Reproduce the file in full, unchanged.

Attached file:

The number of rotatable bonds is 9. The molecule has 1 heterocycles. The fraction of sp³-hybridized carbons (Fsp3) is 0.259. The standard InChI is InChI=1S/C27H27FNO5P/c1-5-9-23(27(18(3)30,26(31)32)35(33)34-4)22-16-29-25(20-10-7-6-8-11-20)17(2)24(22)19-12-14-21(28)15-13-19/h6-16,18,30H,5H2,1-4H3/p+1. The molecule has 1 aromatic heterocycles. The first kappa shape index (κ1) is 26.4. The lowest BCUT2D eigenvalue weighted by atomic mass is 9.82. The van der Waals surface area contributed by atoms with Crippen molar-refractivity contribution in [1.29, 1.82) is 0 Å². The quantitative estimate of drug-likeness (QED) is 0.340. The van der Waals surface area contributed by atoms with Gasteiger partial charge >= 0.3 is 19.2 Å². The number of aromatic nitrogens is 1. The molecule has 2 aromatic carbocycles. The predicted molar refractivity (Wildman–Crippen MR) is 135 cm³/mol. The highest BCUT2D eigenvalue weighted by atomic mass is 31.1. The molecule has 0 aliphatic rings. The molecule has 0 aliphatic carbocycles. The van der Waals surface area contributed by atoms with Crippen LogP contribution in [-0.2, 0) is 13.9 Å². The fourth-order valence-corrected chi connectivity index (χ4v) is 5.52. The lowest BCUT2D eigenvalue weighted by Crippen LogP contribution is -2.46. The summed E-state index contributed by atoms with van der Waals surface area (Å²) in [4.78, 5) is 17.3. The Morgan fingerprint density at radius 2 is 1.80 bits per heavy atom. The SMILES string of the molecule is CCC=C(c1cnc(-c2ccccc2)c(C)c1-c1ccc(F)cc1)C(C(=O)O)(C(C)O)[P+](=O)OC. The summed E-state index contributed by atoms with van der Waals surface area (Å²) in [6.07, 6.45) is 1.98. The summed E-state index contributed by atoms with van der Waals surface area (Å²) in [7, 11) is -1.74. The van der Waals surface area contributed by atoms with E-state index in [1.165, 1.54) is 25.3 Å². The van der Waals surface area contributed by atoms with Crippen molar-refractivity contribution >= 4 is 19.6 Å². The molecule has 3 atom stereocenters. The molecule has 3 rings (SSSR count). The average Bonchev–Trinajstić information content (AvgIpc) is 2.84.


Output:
The number of rotatable bonds is 9. The molecule has 1 heterocycles. The fraction of sp³-hybridized carbons (Fsp3) is 0.259. The standard InChI is InChI=1S/C27H27FNO5P/c1-5-9-23(27(18(3)30,26(31)32)35(33)34-4)22-16-29-25(20-10-7-6-8-11-20)17(2)24(22)19-12-14-21(28)15-13-19/h6-16,18,30H,5H2,1-4H3/p+1. The molecule has 1 aromatic heterocycles. The first kappa shape index (κ1) is 26.4. The lowest BCUT2D eigenvalue weighted by atomic mass is 9.82. The van der Waals surface area contributed by atoms with Crippen molar-refractivity contribution in [1.29, 1.82) is 0 Å². The quantitative estimate of drug-likeness (QED) is 0.340. The van der Waals surface area contributed by atoms with Gasteiger partial charge >= 0.3 is 19.2 Å². The number of aromatic nitrogens is 1. The molecule has 2 aromatic carbocycles. The predicted molar refractivity (Wildman–Crippen MR) is 135 cm³/mol. The highest BCUT2D eigenvalue weighted by atomic mass is 31.1. The molecule has 0 aliphatic rings. The molecule has 0 aliphatic carbocycles. The van der Waals surface area contributed by atoms with Crippen LogP contribution in [-0.2, 0) is 13.9 Å². The fourth-order valence-corrected chi connectivity index (χ4v) is 5.52. The lowest BCUT2D eigenvalue weighted by Crippen LogP contribution is -2.46. The summed E-state index contributed by atoms with van der Waals surface area (Å²) in [4.78, 5) is 17.3. The Morgan fingerprint density at radius 2 is 1.80 bits per heavy atom. The SMILES string of the molecule is CCC=C(c1cnc(-c2ccccc2)c(C)c1-c1ccc(F)cc1)C(C(=O)O)(C(C)O)[P+](=O)OC. The summed E-state index contributed by atoms with van der Waals surface area (Å²) in [6.07, 6.45) is 1.98. The summed E-state index contributed by atoms with van der Waals surface area (Å²) in [7, 11) is -1.74. The van der Waals surface area contributed by atoms with E-state index in [1.165, 1.54) is 25.3 Å². The van der Waals surface area contributed by atoms with Crippen molar-refractivity contribution >= 4 is 19.6 Å². The molecule has 3 atom stereocenters. The molecule has 3 rings (SSSR count). The average Bonchev–Trinajstić information content (AvgIpc) is 2.84.